It’s that time again! A new Formula 1 season is upon us and this time it comes with a new set of regulations. With the new regulations creating a situation with the teams’ performance that’s almost totally unknown, everyone is making all sorts of wild predictions all over the place. With testing (which has given us a small and tantalising taster of what’s to come) over and the first Grand Prix weekend coming up very soon, I thought I’d weigh in myself and give a few predictions of how I think the 2022 season is going to go! Do you agree with my predictions? Feel free to let me know. Or to laugh if any of them age poorly…
No team will score zero points
Yes, this might sound like a bit of a crazy prediction to start things off. But, honestly, I really think it could happen. The driver lineup across the entire grid for 2022 is the best it’s been in several years. The return of the super-experienced Kevin Magnussen to Haas to replace the eternally disgraced Nikita Mazepin means that America’s only F1 team has its best driver lineup since the aforementioned Magnussen was partnered up with Romain Grosjean. Yuki Tsunoda will no doubt improve on his great but patchy form from last year. Mick Schumacher will only improve too, especially with a bit of mentorship from Magnussen. Alex Albon was one of the best choices Williams could have picked to replace George Russell, who has now gone off to Mercedes to partner the sport’s undisputed GOAT Lewis Hamilton. Guanyu Zhou, whilst being a total rookie to F1, will definitely be able to keep up with the pack too.
We have to take into account too that the radically different regulations (apart from the PUs) will mean that the grid has not only effectively been reset, but the teams who didn’t spend a lot of money and resources on developing last year’s car (such as Mercedes, Ferrari and most importantly Haas) will have a huge advantage this year as they’ll have had loads of that set aside to focus on 2022. Add in the factor of the new regulations being designed explicitly to promote closer racing and the margins in both the drivers’ and the constructors’ championships could be a whole lot closer than they were when the old cars were being run.
With the combination of both of these things, I think it’s safe to say that I can’t imagine a situation where none of the teams will finish the season without scoring a single point. There may be one or two drivers who don’t score any points (the most likely to be in this situation unfortunately being Zhou, as he’s a rookie in a car that looks like it could be a backmarker), but I can’t see any teams as a whole not even getting a single point in the constructors’ championship.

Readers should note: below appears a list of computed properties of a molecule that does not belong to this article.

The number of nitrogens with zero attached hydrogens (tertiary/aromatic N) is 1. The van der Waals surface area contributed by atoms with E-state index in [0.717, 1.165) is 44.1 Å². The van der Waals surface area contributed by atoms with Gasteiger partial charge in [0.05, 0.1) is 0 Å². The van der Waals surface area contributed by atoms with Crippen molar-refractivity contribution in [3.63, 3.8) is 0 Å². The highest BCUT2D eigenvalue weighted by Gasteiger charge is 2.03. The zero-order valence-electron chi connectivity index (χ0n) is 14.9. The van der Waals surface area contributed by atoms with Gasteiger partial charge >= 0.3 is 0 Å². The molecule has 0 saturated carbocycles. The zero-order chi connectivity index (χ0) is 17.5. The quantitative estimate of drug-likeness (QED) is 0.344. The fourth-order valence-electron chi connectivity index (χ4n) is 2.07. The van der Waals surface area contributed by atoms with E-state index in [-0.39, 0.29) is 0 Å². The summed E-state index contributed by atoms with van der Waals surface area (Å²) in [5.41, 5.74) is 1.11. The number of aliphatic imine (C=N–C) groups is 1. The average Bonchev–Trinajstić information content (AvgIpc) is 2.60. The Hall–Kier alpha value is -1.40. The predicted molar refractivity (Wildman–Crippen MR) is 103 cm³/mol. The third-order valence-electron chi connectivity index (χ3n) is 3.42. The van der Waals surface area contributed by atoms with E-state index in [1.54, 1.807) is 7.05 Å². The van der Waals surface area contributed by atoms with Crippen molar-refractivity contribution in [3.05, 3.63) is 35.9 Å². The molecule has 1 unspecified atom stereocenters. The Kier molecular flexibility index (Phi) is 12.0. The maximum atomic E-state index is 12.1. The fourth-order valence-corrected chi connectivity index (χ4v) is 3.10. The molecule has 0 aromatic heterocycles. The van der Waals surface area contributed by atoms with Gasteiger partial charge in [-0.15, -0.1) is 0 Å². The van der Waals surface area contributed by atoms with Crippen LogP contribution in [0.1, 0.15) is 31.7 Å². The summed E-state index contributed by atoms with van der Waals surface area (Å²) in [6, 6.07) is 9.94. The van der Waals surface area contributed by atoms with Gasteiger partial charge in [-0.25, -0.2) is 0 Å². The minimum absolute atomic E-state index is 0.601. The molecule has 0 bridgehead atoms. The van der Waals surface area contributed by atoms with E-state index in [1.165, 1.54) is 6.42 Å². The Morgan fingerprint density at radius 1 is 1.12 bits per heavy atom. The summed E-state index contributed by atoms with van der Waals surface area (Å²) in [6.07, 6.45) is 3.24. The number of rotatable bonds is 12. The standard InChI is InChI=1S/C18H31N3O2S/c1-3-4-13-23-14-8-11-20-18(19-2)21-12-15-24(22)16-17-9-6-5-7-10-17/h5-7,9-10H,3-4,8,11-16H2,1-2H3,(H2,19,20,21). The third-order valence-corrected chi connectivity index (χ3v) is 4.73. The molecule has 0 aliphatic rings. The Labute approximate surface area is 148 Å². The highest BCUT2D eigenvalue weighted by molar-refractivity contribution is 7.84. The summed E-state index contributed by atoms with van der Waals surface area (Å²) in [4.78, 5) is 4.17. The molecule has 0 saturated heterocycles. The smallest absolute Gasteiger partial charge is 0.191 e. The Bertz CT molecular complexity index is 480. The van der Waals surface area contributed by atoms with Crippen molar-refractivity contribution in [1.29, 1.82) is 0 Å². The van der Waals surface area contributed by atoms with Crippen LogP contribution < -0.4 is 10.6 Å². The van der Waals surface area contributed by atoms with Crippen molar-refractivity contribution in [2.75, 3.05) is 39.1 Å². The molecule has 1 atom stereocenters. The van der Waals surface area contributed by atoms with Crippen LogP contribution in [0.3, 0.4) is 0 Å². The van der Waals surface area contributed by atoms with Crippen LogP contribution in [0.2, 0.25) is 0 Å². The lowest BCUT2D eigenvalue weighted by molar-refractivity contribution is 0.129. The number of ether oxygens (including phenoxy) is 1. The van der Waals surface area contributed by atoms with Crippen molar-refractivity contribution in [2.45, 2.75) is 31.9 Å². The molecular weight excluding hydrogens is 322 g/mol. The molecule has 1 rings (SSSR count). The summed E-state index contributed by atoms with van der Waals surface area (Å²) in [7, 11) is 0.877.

Haas will not be last
Again, this might be somewhat wishful thinking. But, the return of Kevin Magnussen, some promising times in testing and the team having what is obviously already the most developed car out of any of the teams thanks to its strategy of just not even bothering at all in 2021 could finally get Haas out of the doldrums. Whilst I’m not expecting a 5th place finish in the constructors’ championship like in 2018, I think Haas will absolutely not be last.
The driver pairing of Mick Schumacher and Kevin Magnussen is just too good to be languishing at the back of every race, especially in a car that is already showing signs of being something more than one that’s there to make up the numbers. How well the team will do beyond that is something I can’t really guess, but I honestly wouldn’t be surprised if Magnussen manages to pull off some absolute heroics with that car and get a top 5 or even a podium finish at one or two races.
Sir Lewis Hamilton will win his 8th Drivers’ Championship
Look, it just has to happen this year. I know Ferrari are likely going to do very well (we’ll get to that in a little bit!), but Sir Lewis will be a man on a mission this year. No other driver becomes stronger in the face of adversity than Hamilton and, considering everything that went wrong in that shocking Abu Dhabi finale last year, he will be battling for another title like a man possessed. He may be one of the oldest drivers on the grid now, but just resigning himself to that elder statesman driver life is not the Lewis Hamilton way of doing things. He will be fighting just as hard as his younger peers and that, combined with an innovative Mercedes design that could work really well and his proven record of being nigh-on unbeatable when everything lines up right for him, will take him all the way to smashing the record he holds jointly with Michael Schumacher.